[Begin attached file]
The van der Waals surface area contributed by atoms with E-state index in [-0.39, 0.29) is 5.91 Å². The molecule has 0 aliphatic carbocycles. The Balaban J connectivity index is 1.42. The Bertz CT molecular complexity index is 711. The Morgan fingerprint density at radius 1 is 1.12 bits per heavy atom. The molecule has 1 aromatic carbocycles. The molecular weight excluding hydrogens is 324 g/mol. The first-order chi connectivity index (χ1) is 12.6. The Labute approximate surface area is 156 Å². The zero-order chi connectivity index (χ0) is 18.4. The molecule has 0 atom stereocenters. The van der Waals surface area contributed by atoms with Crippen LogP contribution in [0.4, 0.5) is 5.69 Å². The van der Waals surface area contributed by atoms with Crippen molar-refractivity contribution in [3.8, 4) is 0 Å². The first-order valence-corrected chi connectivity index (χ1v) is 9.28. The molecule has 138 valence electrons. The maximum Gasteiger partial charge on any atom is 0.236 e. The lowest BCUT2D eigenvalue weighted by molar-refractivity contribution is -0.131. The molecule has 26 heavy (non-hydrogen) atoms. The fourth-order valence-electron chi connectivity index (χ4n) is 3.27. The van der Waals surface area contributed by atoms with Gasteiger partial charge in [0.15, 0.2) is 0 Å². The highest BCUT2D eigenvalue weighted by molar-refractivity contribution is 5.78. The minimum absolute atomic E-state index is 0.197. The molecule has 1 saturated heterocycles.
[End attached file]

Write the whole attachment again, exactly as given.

The van der Waals surface area contributed by atoms with E-state index in [-0.39, 0.29) is 5.91 Å². The molecule has 0 aliphatic carbocycles. The Balaban J connectivity index is 1.42. The Bertz CT molecular complexity index is 711. The Morgan fingerprint density at radius 1 is 1.12 bits per heavy atom. The molecule has 1 aromatic carbocycles. The molecular weight excluding hydrogens is 324 g/mol. The first-order chi connectivity index (χ1) is 12.6. The Labute approximate surface area is 156 Å². The zero-order chi connectivity index (χ0) is 18.4. The molecule has 0 atom stereocenters. The van der Waals surface area contributed by atoms with Crippen LogP contribution in [0.4, 0.5) is 5.69 Å². The van der Waals surface area contributed by atoms with Crippen molar-refractivity contribution in [3.8, 4) is 0 Å². The first-order valence-corrected chi connectivity index (χ1v) is 9.28. The molecule has 138 valence electrons. The maximum Gasteiger partial charge on any atom is 0.236 e. The lowest BCUT2D eigenvalue weighted by molar-refractivity contribution is -0.131. The molecule has 26 heavy (non-hydrogen) atoms. The fourth-order valence-electron chi connectivity index (χ4n) is 3.27. The van der Waals surface area contributed by atoms with Gasteiger partial charge in [0.15, 0.2) is 0 Å². The highest BCUT2D eigenvalue weighted by molar-refractivity contribution is 5.78. The minimum absolute atomic E-state index is 0.197. The molecule has 1 saturated heterocycles.